The continuation of a Very Special Episode of Crosswalk Confidential celebrating the history of woman who has lived here more than twice as long as I have. (And making a little history in our own way.) You can read Part 1 here.
Thanks to the thoughtful planning of the North Beach stops we weren’t really racing the clock to get to our next stop—the steps of City Hall. But as any one who drives in the city these days knows, traffic is just so much worse with more cars, more people and more and more construction. Even on a Sunday, travel along Van Ness was slow-going that it’s down to two lanes for the BRT construction. But the weekend did allow for more rock star parking right out front of City Hall. Regular readers may remember that my first high school job brought me to City Hall on a weekly basis, but that had been to secure signatures from judges, not impersonate them.
For this next vignette, F. and I shed our green and red graduation robes and donned solemn black ones, along with wigs in the traditional British barrister style. The morning fog chill had vanished and the sun was in full force, tough going for bewigged judges in black garb. But we didn’t have long to wait before we spied the rolling cable car in the distance. We got into solemn character and proceeded down the steps. This time F. did the honors as the head judge in charge of reading the official honorary proclamation for her extensive work as an educator and administrator for the school system and for her support of the San Francisco opera and ballet. We presented the official honorary certificate to Fortunata and then hustled off the bus giving solemn judge-like waves. As the bus pulled away, someone called out “We’ll see you later!” But this pair of quick-change artists were done for the day— though there was another scheduled stop at the former Seals Stadium site with two additional surprise guests. (You can watch the video for the full experience.)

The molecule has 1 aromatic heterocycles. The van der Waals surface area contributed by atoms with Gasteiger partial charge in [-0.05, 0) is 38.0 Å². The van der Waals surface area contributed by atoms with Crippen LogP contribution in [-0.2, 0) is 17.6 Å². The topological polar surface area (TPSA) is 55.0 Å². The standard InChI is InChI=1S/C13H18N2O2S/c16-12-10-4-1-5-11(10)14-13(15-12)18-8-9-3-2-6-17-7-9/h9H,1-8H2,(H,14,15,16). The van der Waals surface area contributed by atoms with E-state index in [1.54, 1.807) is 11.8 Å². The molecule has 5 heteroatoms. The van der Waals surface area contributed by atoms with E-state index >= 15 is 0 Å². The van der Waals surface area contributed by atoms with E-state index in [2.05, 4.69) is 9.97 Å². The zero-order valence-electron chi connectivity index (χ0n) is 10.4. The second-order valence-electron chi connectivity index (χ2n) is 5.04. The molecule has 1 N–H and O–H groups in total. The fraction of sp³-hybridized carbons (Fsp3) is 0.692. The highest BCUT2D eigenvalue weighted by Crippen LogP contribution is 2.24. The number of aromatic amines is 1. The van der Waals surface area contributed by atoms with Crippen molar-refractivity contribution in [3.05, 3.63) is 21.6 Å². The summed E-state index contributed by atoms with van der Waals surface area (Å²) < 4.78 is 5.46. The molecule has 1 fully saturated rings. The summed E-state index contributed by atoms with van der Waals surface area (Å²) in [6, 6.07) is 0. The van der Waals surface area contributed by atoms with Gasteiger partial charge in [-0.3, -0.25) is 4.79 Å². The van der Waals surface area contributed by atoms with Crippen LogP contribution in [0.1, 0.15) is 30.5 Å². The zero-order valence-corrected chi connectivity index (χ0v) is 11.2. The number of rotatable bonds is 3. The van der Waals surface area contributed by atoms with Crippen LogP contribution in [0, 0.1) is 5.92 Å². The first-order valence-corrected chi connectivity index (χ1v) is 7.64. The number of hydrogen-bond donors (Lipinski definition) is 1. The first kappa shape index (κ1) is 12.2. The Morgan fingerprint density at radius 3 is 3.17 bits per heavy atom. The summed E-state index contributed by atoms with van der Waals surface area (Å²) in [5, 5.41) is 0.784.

While both F. and I were honored and elated to have been a part of Fortunata’s special celebration there was another element to the story that made this extra-special. The night before the mobile birthday celebration, I’d called my own aunt and told her about this unique and fun experience I’d be participating in. When I told her the name of C.’s great-aunt, she gasped “That was the name of my best friend in grade-school’s aunt!” After gathering more information, we confirmed, that yes, this was the same Fortunata Oliva, the aunt of my aunt’s best friend who she met when starting grade school at Convent of the Sacred Heart after moving to San Francisco. Forty-something years later I became friends with someone from the same family—thanks to shared interests in punk rock and krav maga. It gladdens my heart that there still enough of us born n’ raised in the 7×7 to make stories of surprising connection happen.